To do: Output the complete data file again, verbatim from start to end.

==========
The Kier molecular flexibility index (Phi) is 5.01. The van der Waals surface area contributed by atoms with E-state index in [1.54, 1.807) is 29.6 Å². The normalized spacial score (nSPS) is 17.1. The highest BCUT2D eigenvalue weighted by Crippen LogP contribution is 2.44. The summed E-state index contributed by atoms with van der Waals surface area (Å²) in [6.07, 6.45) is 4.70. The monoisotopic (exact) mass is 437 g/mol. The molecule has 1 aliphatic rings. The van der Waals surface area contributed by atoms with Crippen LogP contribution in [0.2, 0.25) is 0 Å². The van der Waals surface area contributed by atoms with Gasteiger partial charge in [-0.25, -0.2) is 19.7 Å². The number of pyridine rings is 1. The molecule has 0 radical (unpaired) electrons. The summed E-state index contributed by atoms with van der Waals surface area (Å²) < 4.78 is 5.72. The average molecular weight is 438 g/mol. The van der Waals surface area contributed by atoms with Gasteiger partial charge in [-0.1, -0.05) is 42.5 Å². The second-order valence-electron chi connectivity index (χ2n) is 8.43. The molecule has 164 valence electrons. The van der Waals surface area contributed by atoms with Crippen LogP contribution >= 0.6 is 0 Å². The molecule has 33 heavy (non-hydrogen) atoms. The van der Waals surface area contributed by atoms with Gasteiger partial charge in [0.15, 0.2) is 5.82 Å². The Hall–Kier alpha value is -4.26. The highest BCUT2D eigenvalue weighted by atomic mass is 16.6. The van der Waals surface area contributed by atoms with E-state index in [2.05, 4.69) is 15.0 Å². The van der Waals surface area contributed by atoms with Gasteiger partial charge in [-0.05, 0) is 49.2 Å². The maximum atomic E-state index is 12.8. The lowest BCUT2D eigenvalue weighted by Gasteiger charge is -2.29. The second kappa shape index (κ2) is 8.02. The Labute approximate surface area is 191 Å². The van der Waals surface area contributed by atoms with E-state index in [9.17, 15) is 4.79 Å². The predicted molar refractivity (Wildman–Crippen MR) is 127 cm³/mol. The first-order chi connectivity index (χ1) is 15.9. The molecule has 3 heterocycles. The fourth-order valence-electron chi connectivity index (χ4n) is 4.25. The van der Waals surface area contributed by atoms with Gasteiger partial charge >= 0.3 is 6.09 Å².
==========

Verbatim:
The Kier molecular flexibility index (Phi) is 5.01. The van der Waals surface area contributed by atoms with E-state index in [1.54, 1.807) is 29.6 Å². The normalized spacial score (nSPS) is 17.1. The highest BCUT2D eigenvalue weighted by Crippen LogP contribution is 2.44. The summed E-state index contributed by atoms with van der Waals surface area (Å²) in [6.07, 6.45) is 4.70. The monoisotopic (exact) mass is 437 g/mol. The molecule has 1 aliphatic rings. The van der Waals surface area contributed by atoms with Crippen LogP contribution in [0.2, 0.25) is 0 Å². The van der Waals surface area contributed by atoms with Gasteiger partial charge in [-0.25, -0.2) is 19.7 Å². The number of pyridine rings is 1. The molecule has 0 radical (unpaired) electrons. The summed E-state index contributed by atoms with van der Waals surface area (Å²) < 4.78 is 5.72. The average molecular weight is 438 g/mol. The van der Waals surface area contributed by atoms with Gasteiger partial charge in [-0.1, -0.05) is 42.5 Å². The second-order valence-electron chi connectivity index (χ2n) is 8.43. The molecule has 164 valence electrons. The van der Waals surface area contributed by atoms with Crippen LogP contribution >= 0.6 is 0 Å². The molecule has 33 heavy (non-hydrogen) atoms. The van der Waals surface area contributed by atoms with Gasteiger partial charge in [0.15, 0.2) is 5.82 Å². The Hall–Kier alpha value is -4.26. The highest BCUT2D eigenvalue weighted by atomic mass is 16.6. The van der Waals surface area contributed by atoms with E-state index in [2.05, 4.69) is 15.0 Å². The van der Waals surface area contributed by atoms with Gasteiger partial charge in [-0.05, 0) is 49.2 Å². The maximum atomic E-state index is 12.8. The lowest BCUT2D eigenvalue weighted by Gasteiger charge is -2.29. The second kappa shape index (κ2) is 8.02. The Labute approximate surface area is 191 Å². The van der Waals surface area contributed by atoms with E-state index in [9.17, 15) is 4.79 Å². The predicted molar refractivity (Wildman–Crippen MR) is 127 cm³/mol. The first-order chi connectivity index (χ1) is 15.9. The molecule has 3 heterocycles. The fourth-order valence-electron chi connectivity index (χ4n) is 4.25. The van der Waals surface area contributed by atoms with Gasteiger partial charge >= 0.3 is 6.09 Å².